Saturday, November 26, 2016

Solid Gassuh! New CD By The Fat Babies Revitalizes Jazz of The 1920s Era

The day after
After a hectic Black Friday you may need more than a lot of coffee to get things back to normal, because you are in an acute confusional state known as suffering from delirium

A monster syringe of good medicine
If you spent your last five pennies yesterday and this extravagance did not help consolidate your normally good taste, you have better see a doctor

Well, I assume Doctor Russell's medicine may have boosted your sanity, now you need just a small infusion of Henderson's exquisite vintage before you're a feeling good

CD front: The Fat Babies - Solid Gassuh (Delmark, cd 257)
Instead of going to the shopping mall last night, I spent a pleasant time in the good company of The Fat Babies listening to the latest CD by this great band which has specialized in revitalizing vintage jazz of the 1920s era. The Fat Babies is a Chicago based jazz ensemble founded in 2010 by string bass player Beau Sample. Remaining members of the septet performing at the shown CD are Andy Schumm (co,as), John Otto (reeds), Dave Bock (tb), Paul Asaro (p, voc), Jake Sanders (bj,g) and Alex Hall (dm). The title of the CD quotes a late 19th century slang term describing something especially pleasing or successful. It's not just  a case of fraudulent advertising being put at the front cover of the CD, the music and the performance in the fifteen tracks contained at the disc definitely support my impression of a very pleasing  and successful album. - The repertoire of the album comprises music originally recorded by a.o. Luis Russell and his orchestra (Doctor Blues), Fletcher Henderson (Feelin' Good, Alabamy Bound), McKinney's Cotton Pickers (I Miss A Little Miss), Johnny Dodds (Pencil Papa), Benny Goodman (After Awhile), Red Nichols (Delirium), Jean Goldkette's Orchestra featuing Bix Beiderbecke (Slow River). There are also seldom performed tunes like Original Charleston Strut (originally recorded by Thomas Morris' Past Jazz Masters), Parkway Stomp ( originally by Albert Wynn a.h. Gut Bucket Five feat. Alex Hill), Alex Hill and King Oliver's You Were Only Passing Time With Me, the Bing Crosby hit Did You Ever See a Dream Walking? (- also by Gene Kardos a.o.), Egyptian Ella (Ted Lewis a.h. Orchestra feat. Fats Waller a.o.) and Sing Song Girl (by Ben Pollack a.h. Orchestra feat. Benny Goodman and Jack Teagarden, a.o.). Finally, the disc ends with a hot orchesta version of Scott Joplin's Maple Leaf Rag. - The arrangements and performance by The Fat Babies are great, it's a sheer pleasure to listen to updated versions of vintage jazz when performed by musicians who know their roots and contribute their skills with due respect to both the past masters and a contemporary audience. I highly recommend the CD as an example of vintage jazz in exquisite performance by the fabulous Fat Babies, available for purchase here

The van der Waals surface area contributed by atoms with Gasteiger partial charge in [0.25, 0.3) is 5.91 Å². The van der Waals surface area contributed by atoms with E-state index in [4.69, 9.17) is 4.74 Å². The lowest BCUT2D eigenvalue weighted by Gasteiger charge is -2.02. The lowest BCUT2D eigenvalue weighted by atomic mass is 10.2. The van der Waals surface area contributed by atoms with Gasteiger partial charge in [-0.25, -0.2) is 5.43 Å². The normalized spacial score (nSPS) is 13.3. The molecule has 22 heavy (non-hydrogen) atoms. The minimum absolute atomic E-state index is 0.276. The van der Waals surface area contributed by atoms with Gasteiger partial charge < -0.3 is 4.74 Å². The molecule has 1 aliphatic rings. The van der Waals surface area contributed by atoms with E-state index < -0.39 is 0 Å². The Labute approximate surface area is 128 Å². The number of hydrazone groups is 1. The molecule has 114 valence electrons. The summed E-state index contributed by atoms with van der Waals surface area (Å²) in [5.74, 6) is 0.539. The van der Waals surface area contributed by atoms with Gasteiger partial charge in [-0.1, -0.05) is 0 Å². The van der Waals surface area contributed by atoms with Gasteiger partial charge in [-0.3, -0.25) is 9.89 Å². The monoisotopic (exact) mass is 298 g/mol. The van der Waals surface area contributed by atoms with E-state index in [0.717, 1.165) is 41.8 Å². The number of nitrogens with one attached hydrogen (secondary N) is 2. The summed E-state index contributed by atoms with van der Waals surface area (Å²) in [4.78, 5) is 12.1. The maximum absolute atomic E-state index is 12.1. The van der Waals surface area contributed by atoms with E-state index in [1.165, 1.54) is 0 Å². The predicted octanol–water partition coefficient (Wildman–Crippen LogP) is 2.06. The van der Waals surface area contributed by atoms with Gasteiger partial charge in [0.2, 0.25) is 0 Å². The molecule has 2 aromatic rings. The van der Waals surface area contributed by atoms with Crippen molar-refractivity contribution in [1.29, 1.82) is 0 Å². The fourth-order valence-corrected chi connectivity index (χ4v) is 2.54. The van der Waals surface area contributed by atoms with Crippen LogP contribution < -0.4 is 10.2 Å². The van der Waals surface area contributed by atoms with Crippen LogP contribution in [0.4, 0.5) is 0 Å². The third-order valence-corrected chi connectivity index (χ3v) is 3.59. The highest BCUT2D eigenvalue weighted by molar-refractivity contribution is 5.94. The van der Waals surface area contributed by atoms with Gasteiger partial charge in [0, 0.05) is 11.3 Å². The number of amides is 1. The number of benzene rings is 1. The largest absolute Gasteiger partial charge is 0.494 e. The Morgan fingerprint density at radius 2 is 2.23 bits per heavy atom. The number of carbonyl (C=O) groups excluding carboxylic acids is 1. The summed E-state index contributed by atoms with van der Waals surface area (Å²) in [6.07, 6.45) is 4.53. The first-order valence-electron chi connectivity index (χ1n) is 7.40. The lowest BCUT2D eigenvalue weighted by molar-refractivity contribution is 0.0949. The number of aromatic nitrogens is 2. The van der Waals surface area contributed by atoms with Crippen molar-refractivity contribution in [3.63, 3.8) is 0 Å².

The Fat Babies in performance
To end this small review of Solid Gassuh, I'll insert a couple of uploaded videos featuring The Fat Babies in live performance recorded last year of some of the tunes contained at the CD - Here's first the band's version of Delirium

From the same performance, here's The Fat Babies performing Feelin' Good

Finally, to end this, here is the band's version of Maple Leaf Rag from another live performance in November last year


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